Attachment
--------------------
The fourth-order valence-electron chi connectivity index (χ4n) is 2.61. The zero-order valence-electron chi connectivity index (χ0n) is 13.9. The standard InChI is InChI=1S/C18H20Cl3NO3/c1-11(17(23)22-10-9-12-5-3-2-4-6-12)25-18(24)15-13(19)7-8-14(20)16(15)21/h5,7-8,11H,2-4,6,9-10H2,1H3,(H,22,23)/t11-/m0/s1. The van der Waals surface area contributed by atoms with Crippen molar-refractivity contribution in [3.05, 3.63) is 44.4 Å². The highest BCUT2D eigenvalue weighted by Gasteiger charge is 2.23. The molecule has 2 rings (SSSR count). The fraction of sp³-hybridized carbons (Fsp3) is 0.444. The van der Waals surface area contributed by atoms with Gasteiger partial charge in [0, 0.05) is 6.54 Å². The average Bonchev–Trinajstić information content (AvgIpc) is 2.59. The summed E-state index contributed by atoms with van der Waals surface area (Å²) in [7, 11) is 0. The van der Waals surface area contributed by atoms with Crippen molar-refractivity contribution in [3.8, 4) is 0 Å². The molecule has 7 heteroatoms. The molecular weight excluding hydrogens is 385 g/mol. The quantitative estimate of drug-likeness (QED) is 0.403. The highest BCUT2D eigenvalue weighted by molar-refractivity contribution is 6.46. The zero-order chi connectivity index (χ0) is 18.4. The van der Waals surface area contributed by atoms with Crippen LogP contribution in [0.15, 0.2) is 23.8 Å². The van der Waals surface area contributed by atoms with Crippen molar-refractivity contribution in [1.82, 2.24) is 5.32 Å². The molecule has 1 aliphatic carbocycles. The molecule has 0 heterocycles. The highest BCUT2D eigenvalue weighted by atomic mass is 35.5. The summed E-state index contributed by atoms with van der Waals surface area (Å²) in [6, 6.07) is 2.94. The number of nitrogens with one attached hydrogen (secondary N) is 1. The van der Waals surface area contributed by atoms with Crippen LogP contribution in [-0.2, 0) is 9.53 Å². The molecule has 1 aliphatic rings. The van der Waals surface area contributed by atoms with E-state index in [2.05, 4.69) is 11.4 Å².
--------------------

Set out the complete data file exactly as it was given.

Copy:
The fourth-order valence-electron chi connectivity index (χ4n) is 2.61. The zero-order valence-electron chi connectivity index (χ0n) is 13.9. The standard InChI is InChI=1S/C18H20Cl3NO3/c1-11(17(23)22-10-9-12-5-3-2-4-6-12)25-18(24)15-13(19)7-8-14(20)16(15)21/h5,7-8,11H,2-4,6,9-10H2,1H3,(H,22,23)/t11-/m0/s1. The van der Waals surface area contributed by atoms with Crippen molar-refractivity contribution in [3.05, 3.63) is 44.4 Å². The highest BCUT2D eigenvalue weighted by Gasteiger charge is 2.23. The molecule has 2 rings (SSSR count). The fraction of sp³-hybridized carbons (Fsp3) is 0.444. The van der Waals surface area contributed by atoms with Gasteiger partial charge in [0, 0.05) is 6.54 Å². The average Bonchev–Trinajstić information content (AvgIpc) is 2.59. The summed E-state index contributed by atoms with van der Waals surface area (Å²) in [7, 11) is 0. The van der Waals surface area contributed by atoms with Crippen molar-refractivity contribution in [3.8, 4) is 0 Å². The molecule has 7 heteroatoms. The molecular weight excluding hydrogens is 385 g/mol. The quantitative estimate of drug-likeness (QED) is 0.403. The highest BCUT2D eigenvalue weighted by molar-refractivity contribution is 6.46. The zero-order chi connectivity index (χ0) is 18.4. The van der Waals surface area contributed by atoms with Crippen LogP contribution in [0.15, 0.2) is 23.8 Å². The van der Waals surface area contributed by atoms with Crippen molar-refractivity contribution in [1.82, 2.24) is 5.32 Å². The molecule has 1 aliphatic carbocycles. The molecule has 0 heterocycles. The highest BCUT2D eigenvalue weighted by atomic mass is 35.5. The summed E-state index contributed by atoms with van der Waals surface area (Å²) in [6, 6.07) is 2.94. The number of nitrogens with one attached hydrogen (secondary N) is 1. The van der Waals surface area contributed by atoms with Crippen LogP contribution in [-0.2, 0) is 9.53 Å². The molecule has 1 aliphatic rings. The van der Waals surface area contributed by atoms with E-state index in [2.05, 4.69) is 11.4 Å².